01 May 2012 by Joyce Thornton
Sam Leutton (Texprint alumna 2009) is now one half of a creative partnership formed with her long time friend Jenny Postle. Now working as Leutton Postle, the duo is currently working on their third season. Leutton Postle’s wonderfully rich and imaginative textiles define each piece in their inventive collection, and they describe their aesthetic as “awkward pretty”. They scooped the Vauxhall Fashion Scout Merit Award for their spring/summer 2012 collection during London Fashion Week in September 2011. We caught up with Sam to find out more:
Leutton Postle's creative collaboration
What made you decide to form a partnership - creating Leutton Postle? Jenny and I have been friends for ages, we both knit and we have a similar aesthetic in our work. When Jenny finished her MA (at CSM) I was freelancing and it was a natural progression for us to join forces.
You are both creative people with individual ideas – so how does the partnership work? We bring together our own personal ideas and inspirations, hash and re-hash them together and throw them in a kind of melting pot of knitting and textiles. The result is a fabric, a garment or a product that has a bit of both of us in it.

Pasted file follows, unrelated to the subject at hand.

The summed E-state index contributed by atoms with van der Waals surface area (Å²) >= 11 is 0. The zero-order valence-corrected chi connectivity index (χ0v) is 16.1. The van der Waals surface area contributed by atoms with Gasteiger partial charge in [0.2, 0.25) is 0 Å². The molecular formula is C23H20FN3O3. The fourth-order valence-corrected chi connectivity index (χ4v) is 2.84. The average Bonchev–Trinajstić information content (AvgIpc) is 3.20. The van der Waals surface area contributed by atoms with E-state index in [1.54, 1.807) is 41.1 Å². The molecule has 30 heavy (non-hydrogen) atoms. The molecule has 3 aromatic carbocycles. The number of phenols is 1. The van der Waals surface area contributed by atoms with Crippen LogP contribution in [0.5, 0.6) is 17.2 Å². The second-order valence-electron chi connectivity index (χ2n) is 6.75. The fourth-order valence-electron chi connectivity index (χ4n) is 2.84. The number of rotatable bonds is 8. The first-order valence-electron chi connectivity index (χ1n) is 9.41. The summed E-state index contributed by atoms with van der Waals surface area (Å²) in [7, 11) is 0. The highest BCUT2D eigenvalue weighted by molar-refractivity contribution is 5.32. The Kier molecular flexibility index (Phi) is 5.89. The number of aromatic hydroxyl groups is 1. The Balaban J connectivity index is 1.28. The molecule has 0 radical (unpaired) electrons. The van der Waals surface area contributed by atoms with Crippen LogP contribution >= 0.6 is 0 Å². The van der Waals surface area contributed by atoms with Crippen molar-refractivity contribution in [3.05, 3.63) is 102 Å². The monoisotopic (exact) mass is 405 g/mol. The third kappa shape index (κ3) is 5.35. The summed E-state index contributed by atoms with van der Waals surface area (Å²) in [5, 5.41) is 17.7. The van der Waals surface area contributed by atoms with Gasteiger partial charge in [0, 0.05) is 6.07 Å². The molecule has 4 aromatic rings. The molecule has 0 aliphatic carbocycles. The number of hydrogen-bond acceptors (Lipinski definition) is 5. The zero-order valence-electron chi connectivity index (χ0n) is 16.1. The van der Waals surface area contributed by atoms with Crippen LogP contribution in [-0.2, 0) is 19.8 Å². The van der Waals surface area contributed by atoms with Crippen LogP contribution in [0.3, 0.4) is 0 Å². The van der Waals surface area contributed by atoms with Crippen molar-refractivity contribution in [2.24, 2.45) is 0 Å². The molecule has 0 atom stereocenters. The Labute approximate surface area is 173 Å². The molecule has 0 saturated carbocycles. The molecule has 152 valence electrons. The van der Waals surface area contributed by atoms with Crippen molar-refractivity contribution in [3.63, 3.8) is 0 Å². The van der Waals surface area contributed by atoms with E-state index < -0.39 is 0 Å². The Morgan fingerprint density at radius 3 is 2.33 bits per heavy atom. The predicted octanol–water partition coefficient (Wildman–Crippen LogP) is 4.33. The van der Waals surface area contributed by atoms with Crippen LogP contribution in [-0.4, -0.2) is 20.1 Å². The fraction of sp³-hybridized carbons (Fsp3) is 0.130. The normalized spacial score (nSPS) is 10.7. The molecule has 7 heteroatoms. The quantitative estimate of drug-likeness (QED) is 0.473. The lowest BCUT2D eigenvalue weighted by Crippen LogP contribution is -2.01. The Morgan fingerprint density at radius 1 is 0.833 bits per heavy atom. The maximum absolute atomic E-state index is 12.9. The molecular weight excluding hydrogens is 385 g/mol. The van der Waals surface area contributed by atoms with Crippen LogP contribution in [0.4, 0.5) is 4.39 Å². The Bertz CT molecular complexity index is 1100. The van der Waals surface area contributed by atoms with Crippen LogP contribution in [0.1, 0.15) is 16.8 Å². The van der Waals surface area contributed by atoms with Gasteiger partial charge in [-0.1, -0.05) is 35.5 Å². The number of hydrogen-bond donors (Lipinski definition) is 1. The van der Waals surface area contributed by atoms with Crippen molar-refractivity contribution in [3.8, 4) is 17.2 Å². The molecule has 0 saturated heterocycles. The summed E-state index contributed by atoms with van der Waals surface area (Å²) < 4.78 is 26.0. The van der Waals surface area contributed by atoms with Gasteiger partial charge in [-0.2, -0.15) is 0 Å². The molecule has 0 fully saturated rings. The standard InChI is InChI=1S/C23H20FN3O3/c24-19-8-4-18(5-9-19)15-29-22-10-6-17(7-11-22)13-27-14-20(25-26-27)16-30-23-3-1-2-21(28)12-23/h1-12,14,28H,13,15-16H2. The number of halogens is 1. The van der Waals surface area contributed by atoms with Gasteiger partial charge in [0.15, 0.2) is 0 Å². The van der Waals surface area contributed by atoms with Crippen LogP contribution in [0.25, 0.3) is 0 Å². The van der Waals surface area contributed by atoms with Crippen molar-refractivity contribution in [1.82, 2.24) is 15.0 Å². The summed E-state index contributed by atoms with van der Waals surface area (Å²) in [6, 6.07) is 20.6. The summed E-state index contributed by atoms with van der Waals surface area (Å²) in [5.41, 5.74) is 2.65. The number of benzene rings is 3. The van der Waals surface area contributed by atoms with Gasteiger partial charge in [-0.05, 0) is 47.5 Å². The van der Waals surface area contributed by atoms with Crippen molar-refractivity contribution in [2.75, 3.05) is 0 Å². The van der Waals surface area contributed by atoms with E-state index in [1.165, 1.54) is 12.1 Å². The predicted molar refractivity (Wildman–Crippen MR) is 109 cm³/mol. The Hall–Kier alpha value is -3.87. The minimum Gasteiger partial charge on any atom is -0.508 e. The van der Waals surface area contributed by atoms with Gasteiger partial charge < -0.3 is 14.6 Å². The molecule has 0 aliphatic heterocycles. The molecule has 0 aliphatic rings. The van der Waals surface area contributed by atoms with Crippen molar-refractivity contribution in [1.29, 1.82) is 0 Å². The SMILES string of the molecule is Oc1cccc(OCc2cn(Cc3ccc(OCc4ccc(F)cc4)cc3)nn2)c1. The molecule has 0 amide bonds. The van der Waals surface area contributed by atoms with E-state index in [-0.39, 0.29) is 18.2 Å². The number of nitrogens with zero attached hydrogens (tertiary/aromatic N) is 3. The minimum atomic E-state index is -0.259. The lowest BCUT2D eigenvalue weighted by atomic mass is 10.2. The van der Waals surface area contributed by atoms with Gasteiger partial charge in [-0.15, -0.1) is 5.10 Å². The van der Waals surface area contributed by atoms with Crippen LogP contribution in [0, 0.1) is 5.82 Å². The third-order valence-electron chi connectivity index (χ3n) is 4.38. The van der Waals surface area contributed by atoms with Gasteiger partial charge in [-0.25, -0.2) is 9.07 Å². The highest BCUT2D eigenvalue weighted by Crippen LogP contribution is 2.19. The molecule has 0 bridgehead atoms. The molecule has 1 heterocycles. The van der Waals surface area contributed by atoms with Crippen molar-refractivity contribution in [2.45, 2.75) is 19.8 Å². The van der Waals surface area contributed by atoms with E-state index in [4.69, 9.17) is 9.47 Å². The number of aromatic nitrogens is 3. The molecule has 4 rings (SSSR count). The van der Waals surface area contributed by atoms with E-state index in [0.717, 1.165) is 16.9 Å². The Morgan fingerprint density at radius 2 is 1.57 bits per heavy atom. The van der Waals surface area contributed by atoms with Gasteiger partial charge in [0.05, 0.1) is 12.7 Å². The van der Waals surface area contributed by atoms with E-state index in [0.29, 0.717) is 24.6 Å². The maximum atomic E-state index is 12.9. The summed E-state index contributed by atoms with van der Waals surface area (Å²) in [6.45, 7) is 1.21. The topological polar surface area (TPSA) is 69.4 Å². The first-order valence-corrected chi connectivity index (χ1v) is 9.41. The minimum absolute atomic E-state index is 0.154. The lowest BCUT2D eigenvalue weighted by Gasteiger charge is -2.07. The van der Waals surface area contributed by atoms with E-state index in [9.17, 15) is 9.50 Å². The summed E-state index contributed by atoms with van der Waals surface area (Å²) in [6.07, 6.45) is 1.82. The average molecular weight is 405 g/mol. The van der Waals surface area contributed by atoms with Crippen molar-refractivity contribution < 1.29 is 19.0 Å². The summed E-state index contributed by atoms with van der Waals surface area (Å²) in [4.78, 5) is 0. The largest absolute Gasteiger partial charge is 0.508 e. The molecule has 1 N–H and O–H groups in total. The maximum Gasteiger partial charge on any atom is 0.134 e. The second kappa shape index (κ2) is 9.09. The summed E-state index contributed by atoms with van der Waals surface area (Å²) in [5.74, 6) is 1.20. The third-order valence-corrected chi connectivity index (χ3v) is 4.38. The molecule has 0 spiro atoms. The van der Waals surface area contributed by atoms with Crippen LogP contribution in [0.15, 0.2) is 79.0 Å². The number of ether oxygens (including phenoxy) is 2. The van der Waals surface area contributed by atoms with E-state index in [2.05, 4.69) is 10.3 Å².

In practical terms – how do you divide up the essential non-creative tasks of running your own business? If we've got certain tasks that need doing we generally work on them together, or whoever is the most alert/least knackered takes over!
Can you describe a typical day at work? It starts with tea and lots of it. Jenny is very chirpy in the morning whereas I'm usually not human until noon. We're not massively organised, so each day is very different but usually involves a lot of emailing, the odd meeting and, if we're lucky, some making.
What inspires you in your work? Oh, all-sorts. We don't restrain ourselves by certain subjects in particular but in the end the last collection [autumn/winter 2012/13] came from a mulch of 1970s textiles and Nigerian appliqué techniques.